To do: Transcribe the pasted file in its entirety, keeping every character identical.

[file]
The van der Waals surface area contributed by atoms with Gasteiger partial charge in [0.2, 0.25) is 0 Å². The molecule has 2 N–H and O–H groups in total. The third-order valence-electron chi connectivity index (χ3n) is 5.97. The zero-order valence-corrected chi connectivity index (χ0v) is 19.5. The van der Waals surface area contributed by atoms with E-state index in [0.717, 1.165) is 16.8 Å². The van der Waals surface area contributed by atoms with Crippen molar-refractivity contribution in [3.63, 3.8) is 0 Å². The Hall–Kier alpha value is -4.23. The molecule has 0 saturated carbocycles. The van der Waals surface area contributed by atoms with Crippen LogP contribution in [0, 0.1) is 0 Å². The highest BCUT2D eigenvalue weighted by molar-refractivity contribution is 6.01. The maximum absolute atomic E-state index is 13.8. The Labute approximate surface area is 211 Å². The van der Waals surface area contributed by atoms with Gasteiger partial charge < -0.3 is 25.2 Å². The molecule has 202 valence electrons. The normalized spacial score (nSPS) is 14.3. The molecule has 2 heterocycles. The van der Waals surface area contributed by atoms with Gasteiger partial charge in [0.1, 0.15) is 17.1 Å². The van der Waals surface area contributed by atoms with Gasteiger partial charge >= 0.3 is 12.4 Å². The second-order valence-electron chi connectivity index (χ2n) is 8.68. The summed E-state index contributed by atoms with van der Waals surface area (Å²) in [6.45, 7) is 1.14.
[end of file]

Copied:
The van der Waals surface area contributed by atoms with Gasteiger partial charge in [0.2, 0.25) is 0 Å². The molecule has 2 N–H and O–H groups in total. The third-order valence-electron chi connectivity index (χ3n) is 5.97. The zero-order valence-corrected chi connectivity index (χ0v) is 19.5. The van der Waals surface area contributed by atoms with E-state index in [0.717, 1.165) is 16.8 Å². The van der Waals surface area contributed by atoms with Crippen molar-refractivity contribution in [3.63, 3.8) is 0 Å². The Hall–Kier alpha value is -4.23. The molecule has 0 saturated carbocycles. The van der Waals surface area contributed by atoms with Crippen LogP contribution in [0, 0.1) is 0 Å². The highest BCUT2D eigenvalue weighted by molar-refractivity contribution is 6.01. The maximum absolute atomic E-state index is 13.8. The Labute approximate surface area is 211 Å². The van der Waals surface area contributed by atoms with Gasteiger partial charge < -0.3 is 25.2 Å². The molecule has 202 valence electrons. The normalized spacial score (nSPS) is 14.3. The molecule has 2 heterocycles. The van der Waals surface area contributed by atoms with Gasteiger partial charge in [0.1, 0.15) is 17.1 Å². The van der Waals surface area contributed by atoms with Gasteiger partial charge >= 0.3 is 12.4 Å². The second-order valence-electron chi connectivity index (χ2n) is 8.68. The summed E-state index contributed by atoms with van der Waals surface area (Å²) in [6.45, 7) is 1.14.